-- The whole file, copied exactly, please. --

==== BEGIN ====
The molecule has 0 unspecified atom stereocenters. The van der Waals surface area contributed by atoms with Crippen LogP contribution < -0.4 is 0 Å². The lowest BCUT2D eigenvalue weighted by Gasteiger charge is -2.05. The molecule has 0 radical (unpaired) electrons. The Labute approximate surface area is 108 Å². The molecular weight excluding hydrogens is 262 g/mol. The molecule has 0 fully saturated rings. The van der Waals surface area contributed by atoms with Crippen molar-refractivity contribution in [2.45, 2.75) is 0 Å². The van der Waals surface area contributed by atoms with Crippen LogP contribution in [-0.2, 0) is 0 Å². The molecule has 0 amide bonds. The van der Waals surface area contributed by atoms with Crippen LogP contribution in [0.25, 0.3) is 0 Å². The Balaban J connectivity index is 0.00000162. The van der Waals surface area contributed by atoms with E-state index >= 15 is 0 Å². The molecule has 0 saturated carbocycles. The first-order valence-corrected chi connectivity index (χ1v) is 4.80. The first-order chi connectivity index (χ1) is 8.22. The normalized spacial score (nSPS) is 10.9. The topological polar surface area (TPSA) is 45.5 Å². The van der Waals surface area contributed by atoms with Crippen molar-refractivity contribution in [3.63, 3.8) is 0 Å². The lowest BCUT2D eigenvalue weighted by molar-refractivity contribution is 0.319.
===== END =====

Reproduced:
The molecule has 0 unspecified atom stereocenters. The van der Waals surface area contributed by atoms with Crippen LogP contribution < -0.4 is 0 Å². The lowest BCUT2D eigenvalue weighted by Gasteiger charge is -2.05. The molecule has 0 radical (unpaired) electrons. The Labute approximate surface area is 108 Å². The molecular weight excluding hydrogens is 262 g/mol. The molecule has 0 fully saturated rings. The van der Waals surface area contributed by atoms with Crippen molar-refractivity contribution in [2.45, 2.75) is 0 Å². The van der Waals surface area contributed by atoms with Crippen LogP contribution in [-0.2, 0) is 0 Å². The molecule has 0 amide bonds. The van der Waals surface area contributed by atoms with Crippen LogP contribution in [0.25, 0.3) is 0 Å². The Balaban J connectivity index is 0.00000162. The van der Waals surface area contributed by atoms with E-state index >= 15 is 0 Å². The molecule has 0 saturated carbocycles. The first-order valence-corrected chi connectivity index (χ1v) is 4.80. The first-order chi connectivity index (χ1) is 8.22. The normalized spacial score (nSPS) is 10.9. The topological polar surface area (TPSA) is 45.5 Å². The van der Waals surface area contributed by atoms with Crippen molar-refractivity contribution in [3.63, 3.8) is 0 Å². The lowest BCUT2D eigenvalue weighted by molar-refractivity contribution is 0.319.